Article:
How to survive a leadership transition

The five things every GC must do to shepherd in new leadership

Vicki Donati has experienced four leadership transitions in her seven years as general counsel for Crate & Barrel. As a seasoned executive, she believes that she is poised to help smooth the transition for the company’s newest CEO, who took the reins in July 2015. She shares her five musts for establishing trust and priming the organization for a new leader.

Embrace the leadership role.

In most cases, a change of leadership means changes in strategy and management style that can make people apprehensive, at least at first, Donati says. The new CEO directs the effort, but other corporate leaders bear responsibility to see that the changes are successful.

“If you are fearful or reticent to change, others will take their cue from that.”

“You need to understand that, as a leader, the way in which you react to change and how well you respond to it—both personally and professionally—will influence how others respond and how quickly the organization can regain its footing following the transition,” Donati says. “If you are fearful or reticent to change, others will take their cue from that. Step one is to figure out and understand the change in direction, then focus on how you can best communicate that change to others and lead in a way that helps others to understand the change and how they fit in.”

Keep an open mind, and be responsive to a new leadership style.

Every leader has his or her own way of communicating. Sometimes the contrast in style to the prior leader is sharp. But Donati emphasizes to recognize that although the prior way may be comfortable, that doesn’t make it right or better, or the only way.

“Our past few CEOs were somewhat formal in their approaches to the business and to how they expressed ideas,” Donati says. “Our current CEO is much more casual. He is plain-spoken and uses colloquialisms and frequent pop culture or sports references to convey his points.”

Some in the organization may confuse this informality with a lack of gravitas. That’s not the case, Donati says, pointing to the strong substance underlying his manner of speaking. “He asks good questions and has put forth serious strategic goals and smart tactical guidance.” Those who might have dismissed or prejudged the new CEO’s ideas based on his style would have missed out on the substance he brings to provide a competitive advantage. Knee-jerk reactions are easy—human, even; critical listening and collaboration are much more difficult, but that is the stuff of a good leader, helping others put substance over form.

Provide the new leader with honest feedback.

A good leader welcomes constructive criticism and expects top lieutenants to provide it. This is particularly important when the new CEO comes from outside the organization.

A strong GC can help the new leader see how his ideas are resonating with and impacting the organization and help unearth pockets of discomfort that might not be obvious to a newcomer. “Be tactful, but be honest,” Donati advises. “I have found that being very direct in terms of what I am seeing and hearing the needs of my team works well.”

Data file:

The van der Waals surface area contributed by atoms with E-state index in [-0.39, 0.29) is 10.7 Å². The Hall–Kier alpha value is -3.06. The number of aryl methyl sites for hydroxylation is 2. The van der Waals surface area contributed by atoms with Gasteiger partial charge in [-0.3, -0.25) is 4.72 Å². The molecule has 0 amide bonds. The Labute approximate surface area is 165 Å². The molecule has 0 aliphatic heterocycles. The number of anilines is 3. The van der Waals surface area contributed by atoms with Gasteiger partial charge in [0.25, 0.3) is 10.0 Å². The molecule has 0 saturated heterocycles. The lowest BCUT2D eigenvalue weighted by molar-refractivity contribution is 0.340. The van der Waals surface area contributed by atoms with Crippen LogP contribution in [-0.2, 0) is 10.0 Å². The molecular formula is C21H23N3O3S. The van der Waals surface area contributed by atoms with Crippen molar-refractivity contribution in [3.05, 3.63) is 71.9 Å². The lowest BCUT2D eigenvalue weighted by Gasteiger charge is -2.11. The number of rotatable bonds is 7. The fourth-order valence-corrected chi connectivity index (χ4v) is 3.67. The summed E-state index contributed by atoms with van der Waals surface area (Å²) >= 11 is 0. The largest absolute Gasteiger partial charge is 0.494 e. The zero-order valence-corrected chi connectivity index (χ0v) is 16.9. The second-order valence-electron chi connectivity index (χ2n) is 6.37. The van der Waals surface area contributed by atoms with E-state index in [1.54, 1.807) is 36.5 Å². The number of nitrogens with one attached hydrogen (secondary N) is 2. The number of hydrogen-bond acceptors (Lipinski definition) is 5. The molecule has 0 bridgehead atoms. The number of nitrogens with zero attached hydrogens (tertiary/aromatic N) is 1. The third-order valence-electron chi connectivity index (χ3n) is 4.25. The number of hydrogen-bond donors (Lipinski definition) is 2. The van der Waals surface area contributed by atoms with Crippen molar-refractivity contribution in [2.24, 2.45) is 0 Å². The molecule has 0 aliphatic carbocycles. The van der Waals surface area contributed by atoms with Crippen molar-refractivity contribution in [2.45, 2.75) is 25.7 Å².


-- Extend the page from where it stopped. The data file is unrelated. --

Negative feedback is especially important. “If you see the world differently or feel there is a disconnect, it is important to step up and say so or ask for more context,” Donati says. This gives the new leader an opportunity to more thoroughly explain his or her vision. And, it is an essential building block for a good relationship, assuring the new leader that you are there to help and that you will be honest even when the message is unpopular.

Be proactive in building trust.

A GC must show that he or she understands what the new CEO—and the broader business—is trying to accomplish. More than having a good legal mind, he or she needs to demonstrate good business judgment. That allows the new CEO to see a GC not just as the person who puts up guardrails and talks about risk, but also as the person he or she can trust as an objective sounding board through the transition.

“It is on me to develop a positive working relationship with and to gain the trust of the CEO and other key leaders,” Donati says. “The GC role gives me a bit of the catbird seat to step back, listen, and observe: Where do we need to ask more questions? Where can I help in adding a critical eye backed by a solid understanding of our business strategy and goals? Where are we missing critical alignment?”

A GC is in a good position to be a cultural translator as well. Helping the new leader understand organizational mores by providing context to past decisions and, at times, resurfacing discussions of risk and benefit that may have been concluded differently under different leaders with different strategies.

Bad-mouthing past leaders is bad form.

By the same token, providing context for past leaders and decisions doesn’t mean being unduly critical or dishing blame. “You do yourself no favors by pointing out every mistake by the last leader or by passing judgment on past behavior,” Donati says. “Bear in mind that quite often these were decisions that you were privileged to be a part of. The hows and whys of where you are can be important, even when the new leader wants to go in a different direction. Casting aspersions on past decision makers is irrelevant and damaging. All that does is reflect badly upon you as the person speaking ill of the past leaders.”

The primary goal of a transition is to move forward in a positive way. You do that by teasing out the positive from the newness that surrounds you.